A challenge for oncologists

‘The disease “cancer” is increasingly classified into sub-groups. Today, we are already dealing with a number of orphan diseases,’ says Professor Richard Greil MD, head of LIMCR at University Hospital Salzburg.

Dr Richard Greil
Dr Richard Greil
Dr Richard Greil
Dr Richard Greil

This is due to tumour heterogeneity, a major topic at the annual meeting of the German, Austrian and Swiss Societies for Haematology and Medical Oncology held in Austria this October, chaired by Professor Greil as Congress President.

Generally speaking, tumour heterogeneity means that tumours differ depending on site, surrounding tissue and genetic predisposition of the patient. Thus, breast cancer is different from lung cancer and a brain tumour is different from a bone tumour. Cancer cell genes can have a high mutation rate but only a few of these mutations are so-called driver mutations, which are relevant for the development and evolution of cancer. While in lung cancer 180 of such mutations were found, in breast tumours only 30 driver mutations have been identified to date. ‘This explains why tumours evolve at different speeds and why they show different degrees of severity,’ Prof. Greil explains.

A patient’s age can be another important factor: the older the patient the higher the tumours’ genetic diversity from patient to patient. In brain tumours, for example, children show a much lower number of mutations in the cell genome than adults. ‘Therefore,’ he points out, ‘cancer is easier to treat in children than in adults.’

Tumour heterogeneity is even more complex: Genetic variation exists within individual tumours, so-called intra-tumour heterogeneity. ‘If you perform a biopsy at different tumour regions you can get significant differences in the gene expression profile,’ he underlines. The same holds true for a primary tumour and its metastases, he adds. ‘The specific environment of a tumour creates a specific selection pressure and influences the further evolution of a tumour.’ Moreover, cancer cell genotypes change over time. ‘In a targeted therapy we focus on a certain mutation but it may well happen that after two months the genetic profile of the tumour cells has changed and other driver mutations are dominating the development.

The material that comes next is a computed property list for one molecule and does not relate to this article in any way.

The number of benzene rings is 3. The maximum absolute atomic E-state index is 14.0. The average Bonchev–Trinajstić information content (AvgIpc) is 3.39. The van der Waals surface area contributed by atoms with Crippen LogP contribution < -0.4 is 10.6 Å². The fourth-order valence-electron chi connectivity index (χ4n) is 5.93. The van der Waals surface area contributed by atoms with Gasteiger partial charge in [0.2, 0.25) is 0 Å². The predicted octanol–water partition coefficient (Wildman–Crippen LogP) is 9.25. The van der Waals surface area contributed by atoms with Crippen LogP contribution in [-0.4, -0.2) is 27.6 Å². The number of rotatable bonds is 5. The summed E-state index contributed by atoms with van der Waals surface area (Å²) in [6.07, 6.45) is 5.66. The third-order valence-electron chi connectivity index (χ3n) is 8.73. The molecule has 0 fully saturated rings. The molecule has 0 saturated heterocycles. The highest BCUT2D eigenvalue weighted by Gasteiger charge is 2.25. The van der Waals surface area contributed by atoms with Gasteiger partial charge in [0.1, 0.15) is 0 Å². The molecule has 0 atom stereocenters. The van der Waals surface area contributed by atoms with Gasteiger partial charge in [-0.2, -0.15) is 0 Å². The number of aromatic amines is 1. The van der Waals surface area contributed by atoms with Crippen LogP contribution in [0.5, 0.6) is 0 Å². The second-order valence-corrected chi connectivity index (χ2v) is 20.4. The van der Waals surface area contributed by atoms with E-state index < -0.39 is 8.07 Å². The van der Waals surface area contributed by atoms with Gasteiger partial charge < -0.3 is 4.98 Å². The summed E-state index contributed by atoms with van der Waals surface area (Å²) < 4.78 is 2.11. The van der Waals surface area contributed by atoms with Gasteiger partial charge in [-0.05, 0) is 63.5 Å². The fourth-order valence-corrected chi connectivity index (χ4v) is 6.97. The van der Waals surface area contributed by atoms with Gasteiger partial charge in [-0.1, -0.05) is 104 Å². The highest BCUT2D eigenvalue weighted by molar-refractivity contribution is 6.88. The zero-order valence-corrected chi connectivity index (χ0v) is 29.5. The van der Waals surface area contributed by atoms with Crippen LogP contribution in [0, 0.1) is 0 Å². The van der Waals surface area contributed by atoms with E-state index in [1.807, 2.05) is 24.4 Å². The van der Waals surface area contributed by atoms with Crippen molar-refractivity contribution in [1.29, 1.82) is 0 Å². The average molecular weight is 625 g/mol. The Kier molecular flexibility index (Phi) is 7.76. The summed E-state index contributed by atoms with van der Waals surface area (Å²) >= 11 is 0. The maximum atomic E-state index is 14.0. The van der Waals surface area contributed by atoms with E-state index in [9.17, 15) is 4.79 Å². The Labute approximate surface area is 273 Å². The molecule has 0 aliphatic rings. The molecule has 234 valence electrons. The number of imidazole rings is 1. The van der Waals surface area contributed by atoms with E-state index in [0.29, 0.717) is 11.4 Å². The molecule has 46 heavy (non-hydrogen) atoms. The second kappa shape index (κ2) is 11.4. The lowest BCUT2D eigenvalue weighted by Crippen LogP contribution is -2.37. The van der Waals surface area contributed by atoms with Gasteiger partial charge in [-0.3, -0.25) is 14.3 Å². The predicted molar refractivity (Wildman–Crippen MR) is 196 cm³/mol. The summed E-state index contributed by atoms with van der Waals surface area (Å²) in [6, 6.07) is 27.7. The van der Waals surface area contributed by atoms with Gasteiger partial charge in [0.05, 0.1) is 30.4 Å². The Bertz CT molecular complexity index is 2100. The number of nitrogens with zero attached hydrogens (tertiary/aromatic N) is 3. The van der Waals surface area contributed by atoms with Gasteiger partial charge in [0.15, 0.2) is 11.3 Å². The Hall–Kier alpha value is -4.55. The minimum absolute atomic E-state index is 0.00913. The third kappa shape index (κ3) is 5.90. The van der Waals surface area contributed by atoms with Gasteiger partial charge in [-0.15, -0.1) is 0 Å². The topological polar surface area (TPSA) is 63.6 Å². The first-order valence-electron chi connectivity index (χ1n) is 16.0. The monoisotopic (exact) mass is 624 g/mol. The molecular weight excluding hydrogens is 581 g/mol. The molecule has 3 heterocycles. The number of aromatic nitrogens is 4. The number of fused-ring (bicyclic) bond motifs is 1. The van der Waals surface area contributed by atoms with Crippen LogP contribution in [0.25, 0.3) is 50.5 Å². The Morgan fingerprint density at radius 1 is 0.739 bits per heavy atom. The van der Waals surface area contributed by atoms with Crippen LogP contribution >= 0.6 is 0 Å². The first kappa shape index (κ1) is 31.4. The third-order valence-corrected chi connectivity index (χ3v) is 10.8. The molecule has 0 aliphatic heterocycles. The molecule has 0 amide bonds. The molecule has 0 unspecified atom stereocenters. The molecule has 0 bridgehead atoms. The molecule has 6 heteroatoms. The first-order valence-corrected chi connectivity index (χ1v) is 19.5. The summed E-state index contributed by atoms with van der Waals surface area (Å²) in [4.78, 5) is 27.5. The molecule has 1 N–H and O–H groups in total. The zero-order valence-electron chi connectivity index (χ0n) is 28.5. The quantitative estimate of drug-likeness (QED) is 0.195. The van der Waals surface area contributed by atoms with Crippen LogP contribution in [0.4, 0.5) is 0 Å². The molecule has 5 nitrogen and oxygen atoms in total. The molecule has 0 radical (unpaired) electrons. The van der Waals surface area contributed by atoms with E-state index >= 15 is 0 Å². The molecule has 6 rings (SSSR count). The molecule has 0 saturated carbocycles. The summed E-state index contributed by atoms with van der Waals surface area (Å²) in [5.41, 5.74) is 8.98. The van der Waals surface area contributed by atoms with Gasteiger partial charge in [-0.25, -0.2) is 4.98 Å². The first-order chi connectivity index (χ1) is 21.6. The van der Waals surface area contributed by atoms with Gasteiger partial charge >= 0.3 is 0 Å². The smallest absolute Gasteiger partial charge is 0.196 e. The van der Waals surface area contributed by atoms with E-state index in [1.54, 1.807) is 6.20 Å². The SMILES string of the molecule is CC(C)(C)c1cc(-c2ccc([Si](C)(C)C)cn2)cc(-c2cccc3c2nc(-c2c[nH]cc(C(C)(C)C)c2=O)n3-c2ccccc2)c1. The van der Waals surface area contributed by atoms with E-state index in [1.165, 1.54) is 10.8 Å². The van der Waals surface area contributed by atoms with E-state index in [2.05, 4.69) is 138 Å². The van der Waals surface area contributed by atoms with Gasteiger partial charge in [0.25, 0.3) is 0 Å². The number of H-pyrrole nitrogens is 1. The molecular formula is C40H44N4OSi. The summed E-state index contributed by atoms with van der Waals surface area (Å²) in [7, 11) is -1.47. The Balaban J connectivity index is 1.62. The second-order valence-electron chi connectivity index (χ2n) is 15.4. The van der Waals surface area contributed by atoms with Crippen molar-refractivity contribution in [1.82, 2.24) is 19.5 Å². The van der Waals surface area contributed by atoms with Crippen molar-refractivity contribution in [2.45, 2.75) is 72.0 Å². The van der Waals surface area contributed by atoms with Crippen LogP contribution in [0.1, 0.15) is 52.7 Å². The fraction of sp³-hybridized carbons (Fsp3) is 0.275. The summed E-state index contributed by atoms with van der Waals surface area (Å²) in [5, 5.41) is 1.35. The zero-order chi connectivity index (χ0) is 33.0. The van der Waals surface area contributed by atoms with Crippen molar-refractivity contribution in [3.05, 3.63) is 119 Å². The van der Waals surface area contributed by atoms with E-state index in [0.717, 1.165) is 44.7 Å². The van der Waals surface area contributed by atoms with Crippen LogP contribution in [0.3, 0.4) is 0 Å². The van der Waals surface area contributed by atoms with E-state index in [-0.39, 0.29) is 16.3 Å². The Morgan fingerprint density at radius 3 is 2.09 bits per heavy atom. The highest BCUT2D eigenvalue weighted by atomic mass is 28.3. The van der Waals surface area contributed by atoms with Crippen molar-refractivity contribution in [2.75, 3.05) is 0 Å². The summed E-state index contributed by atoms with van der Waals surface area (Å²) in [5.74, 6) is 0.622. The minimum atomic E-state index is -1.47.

‘A single biopsy is not representative of a tumour and its metastases,’ he explains, referring to current research. ‘We need entirely new study designs and new diagnostic tools to get a picture of the genetic variation of a tumour. This is where we are entering a new era of molecular medicine. We have to gather sufficient information to get a complete picture of the genetic variation and how this variation is controlled.’ The Austrian oncologist has a clear idea where the development of new diagnostic tools could start: Every day three percent of the entire mass of a tumour’s DNA is released into the patient’s blood flow. New screening methods might help to cull relevant information from this process.

Senior consultant and university professor Dr Richard Greil has directed the Third Medical Department for Oncology, Haematology, Haemostaseology, Rheumatology and Infectiology and 
Head of the Laboratory for Immunological and Molecular Cancer Research (LIMCR), University Hospital Salzburg, Austria since 2004.

Before this, the Austrian oncologist headed the molecular-cytological lab and haematology out-patient services at the Department of Haematology and Oncology, at Innsbruck Medical University, where he had trained in medicine.

A member of many international medical associations, e.g. s the American Association of Cancer Research and American Society of Haematology, he conducts reviews for many international medical journals, such as Lancet Oncology. In Austria, he founded and is current chair of the Oncology Board that advises the Minister of Health on oncology issues and he was commissioned to design a national oncology strategy.


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